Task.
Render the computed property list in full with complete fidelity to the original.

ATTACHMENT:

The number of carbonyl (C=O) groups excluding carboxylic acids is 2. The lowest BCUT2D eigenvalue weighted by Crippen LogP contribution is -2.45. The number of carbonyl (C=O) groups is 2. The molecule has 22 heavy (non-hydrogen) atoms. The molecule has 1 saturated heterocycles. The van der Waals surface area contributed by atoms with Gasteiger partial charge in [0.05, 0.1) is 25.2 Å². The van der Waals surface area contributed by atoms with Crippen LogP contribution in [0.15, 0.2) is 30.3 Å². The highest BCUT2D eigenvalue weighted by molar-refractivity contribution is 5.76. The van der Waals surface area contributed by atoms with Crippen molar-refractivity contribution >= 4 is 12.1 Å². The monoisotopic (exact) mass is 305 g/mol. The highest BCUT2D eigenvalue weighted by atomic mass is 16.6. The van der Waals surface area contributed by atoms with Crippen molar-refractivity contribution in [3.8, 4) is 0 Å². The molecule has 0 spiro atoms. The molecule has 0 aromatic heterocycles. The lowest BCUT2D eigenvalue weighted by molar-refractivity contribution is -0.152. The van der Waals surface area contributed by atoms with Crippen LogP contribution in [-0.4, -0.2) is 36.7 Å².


The number of carbonyl (C=O) groups excluding carboxylic acids is 2. The lowest BCUT2D eigenvalue weighted by Crippen LogP contribution is -2.45. The number of carbonyl (C=O) groups is 2. The molecule has 22 heavy (non-hydrogen) atoms. The molecule has 1 saturated heterocycles. The van der Waals surface area contributed by atoms with Gasteiger partial charge in [0.05, 0.1) is 25.2 Å². The van der Waals surface area contributed by atoms with Crippen LogP contribution in [0.15, 0.2) is 30.3 Å². The highest BCUT2D eigenvalue weighted by molar-refractivity contribution is 5.76. The van der Waals surface area contributed by atoms with Crippen molar-refractivity contribution >= 4 is 12.1 Å². The monoisotopic (exact) mass is 305 g/mol. The highest BCUT2D eigenvalue weighted by atomic mass is 16.6. The van der Waals surface area contributed by atoms with Crippen molar-refractivity contribution in [3.8, 4) is 0 Å². The molecule has 0 spiro atoms. The molecule has 0 aromatic heterocycles. The lowest BCUT2D eigenvalue weighted by molar-refractivity contribution is -0.152. The van der Waals surface area contributed by atoms with Crippen LogP contribution in [-0.4, -0.2) is 36.7 Å².